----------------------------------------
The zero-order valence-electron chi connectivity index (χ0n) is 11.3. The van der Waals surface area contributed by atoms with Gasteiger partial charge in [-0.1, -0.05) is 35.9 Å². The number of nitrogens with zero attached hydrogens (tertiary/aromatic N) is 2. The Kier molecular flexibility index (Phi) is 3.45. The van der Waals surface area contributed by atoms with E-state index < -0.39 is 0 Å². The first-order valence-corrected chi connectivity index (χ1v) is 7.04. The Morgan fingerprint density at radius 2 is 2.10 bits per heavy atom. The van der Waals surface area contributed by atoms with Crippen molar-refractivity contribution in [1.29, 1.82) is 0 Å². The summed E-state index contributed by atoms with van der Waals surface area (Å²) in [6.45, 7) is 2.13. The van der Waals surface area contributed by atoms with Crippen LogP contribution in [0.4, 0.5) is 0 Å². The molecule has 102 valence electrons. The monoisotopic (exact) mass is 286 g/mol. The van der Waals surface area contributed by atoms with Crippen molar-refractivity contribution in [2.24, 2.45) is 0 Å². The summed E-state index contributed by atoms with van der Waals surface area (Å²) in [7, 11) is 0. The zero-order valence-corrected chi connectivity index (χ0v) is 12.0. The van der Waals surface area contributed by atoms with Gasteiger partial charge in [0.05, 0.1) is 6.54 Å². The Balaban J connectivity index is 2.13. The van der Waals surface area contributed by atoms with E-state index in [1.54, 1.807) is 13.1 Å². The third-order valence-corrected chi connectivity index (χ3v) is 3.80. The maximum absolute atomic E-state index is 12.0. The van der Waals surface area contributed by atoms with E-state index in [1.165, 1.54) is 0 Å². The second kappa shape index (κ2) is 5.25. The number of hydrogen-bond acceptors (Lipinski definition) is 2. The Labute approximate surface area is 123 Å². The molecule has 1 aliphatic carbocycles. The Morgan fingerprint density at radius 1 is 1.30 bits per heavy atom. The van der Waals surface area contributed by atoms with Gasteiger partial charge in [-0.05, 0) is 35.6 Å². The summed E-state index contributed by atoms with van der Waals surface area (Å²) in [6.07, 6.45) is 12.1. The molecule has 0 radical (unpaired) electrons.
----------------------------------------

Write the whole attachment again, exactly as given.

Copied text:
The zero-order valence-electron chi connectivity index (χ0n) is 11.3. The van der Waals surface area contributed by atoms with Gasteiger partial charge in [-0.1, -0.05) is 35.9 Å². The number of nitrogens with zero attached hydrogens (tertiary/aromatic N) is 2. The Kier molecular flexibility index (Phi) is 3.45. The van der Waals surface area contributed by atoms with E-state index < -0.39 is 0 Å². The first-order valence-corrected chi connectivity index (χ1v) is 7.04. The Morgan fingerprint density at radius 2 is 2.10 bits per heavy atom. The van der Waals surface area contributed by atoms with Crippen molar-refractivity contribution in [1.29, 1.82) is 0 Å². The summed E-state index contributed by atoms with van der Waals surface area (Å²) in [6.45, 7) is 2.13. The van der Waals surface area contributed by atoms with Crippen LogP contribution in [0.4, 0.5) is 0 Å². The molecule has 102 valence electrons. The monoisotopic (exact) mass is 286 g/mol. The van der Waals surface area contributed by atoms with Crippen molar-refractivity contribution in [2.24, 2.45) is 0 Å². The summed E-state index contributed by atoms with van der Waals surface area (Å²) in [7, 11) is 0. The zero-order valence-corrected chi connectivity index (χ0v) is 12.0. The van der Waals surface area contributed by atoms with Gasteiger partial charge in [0.05, 0.1) is 6.54 Å². The Balaban J connectivity index is 2.13. The van der Waals surface area contributed by atoms with E-state index in [1.54, 1.807) is 13.1 Å². The third-order valence-corrected chi connectivity index (χ3v) is 3.80. The maximum absolute atomic E-state index is 12.0. The van der Waals surface area contributed by atoms with E-state index in [1.165, 1.54) is 0 Å². The second kappa shape index (κ2) is 5.25. The number of hydrogen-bond acceptors (Lipinski definition) is 2. The Labute approximate surface area is 123 Å². The molecule has 1 aliphatic carbocycles. The Morgan fingerprint density at radius 1 is 1.30 bits per heavy atom. The van der Waals surface area contributed by atoms with Gasteiger partial charge in [-0.05, 0) is 35.6 Å². The summed E-state index contributed by atoms with van der Waals surface area (Å²) in [6.07, 6.45) is 12.1. The molecule has 0 radical (unpaired) electrons.